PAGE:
OUR SEWER SYSTEM CAPACITY AND EVALUATION REVIEW is expected shortly. We are confident that the system is quite adequate for the present. However, if there are improvements forecast for the future we need to start planning and saving for them now. Recognizing that we wish to be a green municipality and that Princeton is situated on the confluence of two rivers, our council has undertaken a policy of requiring sewer service rather than septic in new developments and as a result we require a full understanding of our municipal sewer system efficiency and capacity.

2010 SAW THE GRANTING OF A COMMUNITY FOREST LICENSE to Princeton, Area H and the Upper Similkameen Indian Band. This is an area based license and will enable the three partners to harvest 20,000 cubic meters a year as well as pine beetle affected timber in our operating area. Weyerhaeuser will manage the harvesting and silviculture as they did with our previous license yet we will require community input to enhance recreational and outdoor activities wherever possible. Harvesting is expected to begin immediately following breakup, approximately the month of June.

THOMPSON RIVERS UNIVERSITY CONDUCTED A TOURISM STRATEGY for Princeton this past year with funding provided by SIBAC and the federal Western Economic Diversification fund. Mapping of our tourism assets, suggestions for signage, marketing with a particular emphasis on the internet as well as direction in highlighting all the features of China Ridge Recreation Area were some of the proposals that were highlighted. Work will continue with marketing and promotion of a China Ridge winter weekend filled with activities. As well, the tourism strategy has revealed a number of worthwhile project concepts and initiatives for Council and the Chamber to consider.

THE OLD HIGHWAYS MAINTENANCE PROPERTY was sold to Jacobs and Willis Co. developers, and construction has begun on the development which will provide residential lots as well as townhouse and condominium housing adjacent to our downtown. Phase 1 residential lots are on the market and will be ready for early spring housing construction. Off-site infrastructure construction on adjacent Rocklin Ave. will be undertaken as soon as weather allows. We continue to work with the Yard and other potential residential developments to provide reasonably priced lots for new employees in the community. Although there were unforeseen difficulties with the excess airport property we hope to develop residential lots sometime in the future.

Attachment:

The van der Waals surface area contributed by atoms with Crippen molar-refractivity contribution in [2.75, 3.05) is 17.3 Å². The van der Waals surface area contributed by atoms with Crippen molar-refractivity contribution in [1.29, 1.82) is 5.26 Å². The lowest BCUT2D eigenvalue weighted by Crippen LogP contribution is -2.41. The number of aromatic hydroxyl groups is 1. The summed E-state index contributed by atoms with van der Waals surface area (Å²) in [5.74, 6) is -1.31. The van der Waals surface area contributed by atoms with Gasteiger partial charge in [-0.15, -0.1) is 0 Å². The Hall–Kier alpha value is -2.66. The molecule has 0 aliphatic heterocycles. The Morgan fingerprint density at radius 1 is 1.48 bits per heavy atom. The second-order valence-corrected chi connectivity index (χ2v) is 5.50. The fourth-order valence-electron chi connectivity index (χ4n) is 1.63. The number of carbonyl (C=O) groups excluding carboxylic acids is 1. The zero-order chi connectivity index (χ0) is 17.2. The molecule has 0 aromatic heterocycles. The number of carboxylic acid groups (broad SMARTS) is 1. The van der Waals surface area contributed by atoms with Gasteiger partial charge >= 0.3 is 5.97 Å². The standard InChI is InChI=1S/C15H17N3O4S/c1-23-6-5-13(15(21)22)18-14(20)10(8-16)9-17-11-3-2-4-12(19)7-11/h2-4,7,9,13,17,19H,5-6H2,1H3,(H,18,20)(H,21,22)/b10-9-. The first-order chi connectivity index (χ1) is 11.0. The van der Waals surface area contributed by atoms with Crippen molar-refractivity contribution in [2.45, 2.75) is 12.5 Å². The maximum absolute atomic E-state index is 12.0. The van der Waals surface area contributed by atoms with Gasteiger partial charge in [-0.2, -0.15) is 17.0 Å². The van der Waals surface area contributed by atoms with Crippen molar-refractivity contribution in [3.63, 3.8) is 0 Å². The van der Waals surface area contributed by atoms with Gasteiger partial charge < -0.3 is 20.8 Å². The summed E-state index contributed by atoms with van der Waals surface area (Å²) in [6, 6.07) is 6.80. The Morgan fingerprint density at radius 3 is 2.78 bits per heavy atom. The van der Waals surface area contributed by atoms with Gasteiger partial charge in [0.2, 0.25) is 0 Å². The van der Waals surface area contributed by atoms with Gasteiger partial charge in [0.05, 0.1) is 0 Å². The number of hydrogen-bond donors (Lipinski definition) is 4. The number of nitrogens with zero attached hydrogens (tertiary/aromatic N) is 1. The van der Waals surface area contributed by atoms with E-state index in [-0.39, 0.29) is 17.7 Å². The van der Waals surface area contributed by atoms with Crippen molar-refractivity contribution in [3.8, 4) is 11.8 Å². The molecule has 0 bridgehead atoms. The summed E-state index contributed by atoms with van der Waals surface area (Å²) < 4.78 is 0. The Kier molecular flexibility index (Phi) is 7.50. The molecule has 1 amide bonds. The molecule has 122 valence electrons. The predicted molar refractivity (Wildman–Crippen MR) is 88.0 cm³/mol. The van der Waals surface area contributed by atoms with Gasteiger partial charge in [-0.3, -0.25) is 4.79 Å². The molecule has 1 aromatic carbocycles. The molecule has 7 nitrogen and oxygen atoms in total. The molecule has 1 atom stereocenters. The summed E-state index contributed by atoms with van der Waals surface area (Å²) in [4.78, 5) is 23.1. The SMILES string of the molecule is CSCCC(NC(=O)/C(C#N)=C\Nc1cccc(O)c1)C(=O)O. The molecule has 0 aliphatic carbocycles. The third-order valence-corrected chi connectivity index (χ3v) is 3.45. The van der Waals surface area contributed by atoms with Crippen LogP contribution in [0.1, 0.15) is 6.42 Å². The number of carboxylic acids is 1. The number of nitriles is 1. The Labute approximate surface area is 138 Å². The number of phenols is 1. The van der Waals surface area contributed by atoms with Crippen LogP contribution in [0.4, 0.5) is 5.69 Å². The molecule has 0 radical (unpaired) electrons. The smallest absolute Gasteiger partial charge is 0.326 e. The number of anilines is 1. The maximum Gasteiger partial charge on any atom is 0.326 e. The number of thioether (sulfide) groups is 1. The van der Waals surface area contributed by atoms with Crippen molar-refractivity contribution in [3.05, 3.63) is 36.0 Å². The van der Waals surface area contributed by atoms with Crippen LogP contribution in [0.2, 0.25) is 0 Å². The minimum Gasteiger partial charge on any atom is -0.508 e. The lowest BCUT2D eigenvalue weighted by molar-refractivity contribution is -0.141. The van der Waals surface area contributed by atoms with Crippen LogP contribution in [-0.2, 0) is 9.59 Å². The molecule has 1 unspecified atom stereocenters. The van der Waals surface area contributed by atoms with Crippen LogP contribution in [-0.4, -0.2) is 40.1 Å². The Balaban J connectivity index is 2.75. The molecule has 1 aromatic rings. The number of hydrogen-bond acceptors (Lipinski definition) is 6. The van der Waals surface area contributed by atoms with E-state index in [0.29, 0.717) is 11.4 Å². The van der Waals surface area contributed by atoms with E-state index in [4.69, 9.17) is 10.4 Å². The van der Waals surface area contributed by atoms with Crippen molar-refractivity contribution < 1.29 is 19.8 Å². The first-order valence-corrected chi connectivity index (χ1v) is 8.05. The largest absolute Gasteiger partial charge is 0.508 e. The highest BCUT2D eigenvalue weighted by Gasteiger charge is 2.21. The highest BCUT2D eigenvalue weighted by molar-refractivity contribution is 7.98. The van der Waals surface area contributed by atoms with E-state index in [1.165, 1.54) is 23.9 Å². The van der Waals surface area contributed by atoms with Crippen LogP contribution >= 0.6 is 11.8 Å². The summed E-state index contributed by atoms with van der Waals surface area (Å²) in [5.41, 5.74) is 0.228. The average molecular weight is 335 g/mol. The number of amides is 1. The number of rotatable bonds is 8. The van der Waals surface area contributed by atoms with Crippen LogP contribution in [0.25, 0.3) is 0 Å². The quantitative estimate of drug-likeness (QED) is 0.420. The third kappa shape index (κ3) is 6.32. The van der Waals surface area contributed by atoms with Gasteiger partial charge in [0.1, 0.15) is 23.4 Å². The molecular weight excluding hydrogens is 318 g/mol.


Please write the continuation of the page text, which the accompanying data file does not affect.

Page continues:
THE POSSIBILITY OF A SIMILKAMEEN RIVER DAM was the subject of two presentations made to us by Fortis; they were describing where they were in the feasibility process. It will be a long process in any case but the positive benefits seem endless, a more steady year-round flow of water for ground water down our valley, less chance for flooding due to the stable release of water, a recreational lake some 14 kilometers in length, a power producing installation which will benefit the mine both through adjacent energy and lower pumping costs as a result of the height of the reservoir. Discussions are taking place with the Americans which could mean joint funding for the controlled water supply our dam would create for their power projects and irrigation as well as a reduction in their Shankar’s Bend dam options, the largest which would have involved very controversial flooding of the Similkameen Valley towards Cawston. The low rainfall trends we are experiencing in recent years really lends itself to storing water and releasing it steadily year round rather than a huge percentage of the volume travelling by during the month or so of the high water freshet.

RECENTLY WE HAVE BEEN ABLE TO UNDERTAKE A NUMBER OF SIGNIFICANT PROJECTS in our community and there are a number of reasons for that. The federal and provincial extensive grant funding, the competency of our senior staff in satisfying grant requirements, and the fact the municipality held enough in reserves to take advantage of the funding without having to borrow and pay interest. This was no accident; in our financial plan we determined some time ago that a municipality our size required a certain level of reserves and those levels need to be maintained in order to forego any unforeseen circumstances as well as take advantage of funding opportunities

WE HAVE PURCHASED THE PROPERTY next to the town hall and we are endeavouring to consolidate funding in the near future in order to construct a new municipal building and move away from the spiraling costs of maintaining our present building.

FINALLY it is our intention to have all pertinent information presented in order to hold a referendum that will provide council with direction on the ACQUATIC CENTER PROPOSAL. We have had preliminary discussions with the Premier as well as federal MP’s and provincial MLA’s in order to determine a level of funding they might be able to make available, however the economic times indicate that those funds will really have to be lobbied for. In order to realistically obtain any commitment from upper level government we will need a positive referendum result from the town and Area H to show the level of commitment if that is the wish of the people. All in all 2010 was a year where Princeton moved forward to take advantage of the many positive changes we are experiencing.